Any casual visitor to Amazon.com, that huge, well-organized, consumer-friendly web-store, will most likely be unaware that they are a depository and vendor of pirated, boot-legged and by whatever name one calls it, illegal video product.
Having read much of the background material and publicity related to home video piracy and our national security, as proffered by Homeland Security, I have a real problem believing that Amazon.com is a terrorist organization.
I don't believe that for a moment.
However, track back their illegal merchandise to its source, and I have no idea what illicit or potentially dangerous connections might be found. I truly hope that it leads to an 87 year-old women in Cincinnati, burning discs in her attic, and saving up toward her grand-children's college educations, with no concept of copyright.
Amazon's actions, whether directly (or via a subsidiary), in not policing their own site, affects our domestic motion picture industry, as well consumers who enjoy what are referred to as catalog titles. As an example, search Amazon for the UK Hitchcock productions, and you'll find any number of illegal copies offered. Some being shipped direct by vendors, using Amazon as a nesting place, and others fulfilled and shipped by Amazon, which means that Amazon is harboring the illegal product. As I have discussed this with several customer service reps over the past year of so, these illegal activities must be presumed known to corporate. But as we know, especially with customer services reps safely off shore, information may not travel upwards.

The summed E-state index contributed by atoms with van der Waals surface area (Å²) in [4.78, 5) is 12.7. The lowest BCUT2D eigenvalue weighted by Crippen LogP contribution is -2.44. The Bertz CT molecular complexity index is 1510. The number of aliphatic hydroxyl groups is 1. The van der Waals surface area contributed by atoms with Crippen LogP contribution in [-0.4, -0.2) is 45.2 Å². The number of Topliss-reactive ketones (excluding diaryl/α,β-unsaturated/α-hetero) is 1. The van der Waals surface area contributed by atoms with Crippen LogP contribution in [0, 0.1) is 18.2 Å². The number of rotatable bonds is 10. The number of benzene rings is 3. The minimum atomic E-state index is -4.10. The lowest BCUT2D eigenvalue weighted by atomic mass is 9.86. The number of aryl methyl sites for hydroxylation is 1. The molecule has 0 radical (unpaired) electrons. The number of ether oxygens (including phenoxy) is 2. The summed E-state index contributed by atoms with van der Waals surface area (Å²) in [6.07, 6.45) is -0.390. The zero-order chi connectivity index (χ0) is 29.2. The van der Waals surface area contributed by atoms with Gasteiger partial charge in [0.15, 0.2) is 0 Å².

The fact that Amazon (and also Barnes & Noble, Best Buy et al) are offering these products, makes it very difficult for those who own legitimate rights or licenses to these copyrighted works to bring them out on Blu-ray or DVD via legitimate sources, such as Criterion.
As another case-in-point, search Amazon for Abel Gance's Napoleon, and you'll find a number of vendors offering a "licensed" South Korean DVD, copied from Universal's original VHS release of 1982. And no one is hiding. The Universal logo and copyrights are intact. The DVD is an unfortunate example, placing four hours of content on a single layer DVD, which means that it's sometimes difficult to find image within the macro-blocking.
Amazon is fully aware of the Napoleon situation also, but for whatever reason is reluctant to remove the offering from their gargantuan site.
How many illegal DVDs and Blu-rays can readers find on Amazon? On Barnes & Noble? On Best Buy? On other sites? The situation seems to make a mockery of those FBI, Homeland Security and National Intellectual Property Rights logos one must sit through before viewing the main attraction.
Might make an interesting list.
I'd love to see Amazon and others clean up their acts and go legit, but either no one seems interested in bothering, or the money is too good to turn down.